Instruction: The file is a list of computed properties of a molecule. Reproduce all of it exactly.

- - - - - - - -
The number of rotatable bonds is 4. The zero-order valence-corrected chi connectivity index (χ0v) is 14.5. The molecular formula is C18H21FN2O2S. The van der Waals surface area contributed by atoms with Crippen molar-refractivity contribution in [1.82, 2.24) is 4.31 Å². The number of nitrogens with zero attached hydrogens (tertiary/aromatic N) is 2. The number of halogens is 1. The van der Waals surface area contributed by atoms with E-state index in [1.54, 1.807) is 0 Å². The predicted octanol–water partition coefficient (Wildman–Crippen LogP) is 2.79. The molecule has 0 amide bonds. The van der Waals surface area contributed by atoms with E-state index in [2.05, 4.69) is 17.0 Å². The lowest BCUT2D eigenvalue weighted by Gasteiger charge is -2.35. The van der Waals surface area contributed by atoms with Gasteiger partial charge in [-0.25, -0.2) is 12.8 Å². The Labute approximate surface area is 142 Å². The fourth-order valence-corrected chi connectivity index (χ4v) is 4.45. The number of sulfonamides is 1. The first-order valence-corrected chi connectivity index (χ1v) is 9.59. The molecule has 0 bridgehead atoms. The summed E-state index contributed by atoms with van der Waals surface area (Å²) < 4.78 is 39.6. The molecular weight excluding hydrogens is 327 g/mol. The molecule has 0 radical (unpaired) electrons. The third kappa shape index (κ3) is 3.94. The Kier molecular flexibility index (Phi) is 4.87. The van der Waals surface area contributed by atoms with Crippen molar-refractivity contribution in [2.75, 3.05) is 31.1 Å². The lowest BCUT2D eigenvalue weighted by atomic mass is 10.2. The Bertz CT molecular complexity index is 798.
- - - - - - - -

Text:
The number of rotatable bonds is 4. The zero-order valence-corrected chi connectivity index (χ0v) is 14.5. The molecular formula is C18H21FN2O2S. The van der Waals surface area contributed by atoms with Crippen molar-refractivity contribution in [1.82, 2.24) is 4.31 Å². The number of nitrogens with zero attached hydrogens (tertiary/aromatic N) is 2. The number of halogens is 1. The van der Waals surface area contributed by atoms with E-state index in [1.54, 1.807) is 0 Å². The predicted octanol–water partition coefficient (Wildman–Crippen LogP) is 2.79. The molecule has 0 amide bonds. The van der Waals surface area contributed by atoms with E-state index in [2.05, 4.69) is 17.0 Å². The lowest BCUT2D eigenvalue weighted by Gasteiger charge is -2.35. The van der Waals surface area contributed by atoms with Gasteiger partial charge in [-0.25, -0.2) is 12.8 Å². The Labute approximate surface area is 142 Å². The fourth-order valence-corrected chi connectivity index (χ4v) is 4.45. The number of sulfonamides is 1. The first-order valence-corrected chi connectivity index (χ1v) is 9.59. The molecule has 0 bridgehead atoms. The summed E-state index contributed by atoms with van der Waals surface area (Å²) < 4.78 is 39.6. The molecular weight excluding hydrogens is 327 g/mol. The molecule has 0 radical (unpaired) electrons. The third kappa shape index (κ3) is 3.94. The Kier molecular flexibility index (Phi) is 4.87. The van der Waals surface area contributed by atoms with Crippen molar-refractivity contribution in [2.75, 3.05) is 31.1 Å². The lowest BCUT2D eigenvalue weighted by atomic mass is 10.2. The Bertz CT molecular complexity index is 798.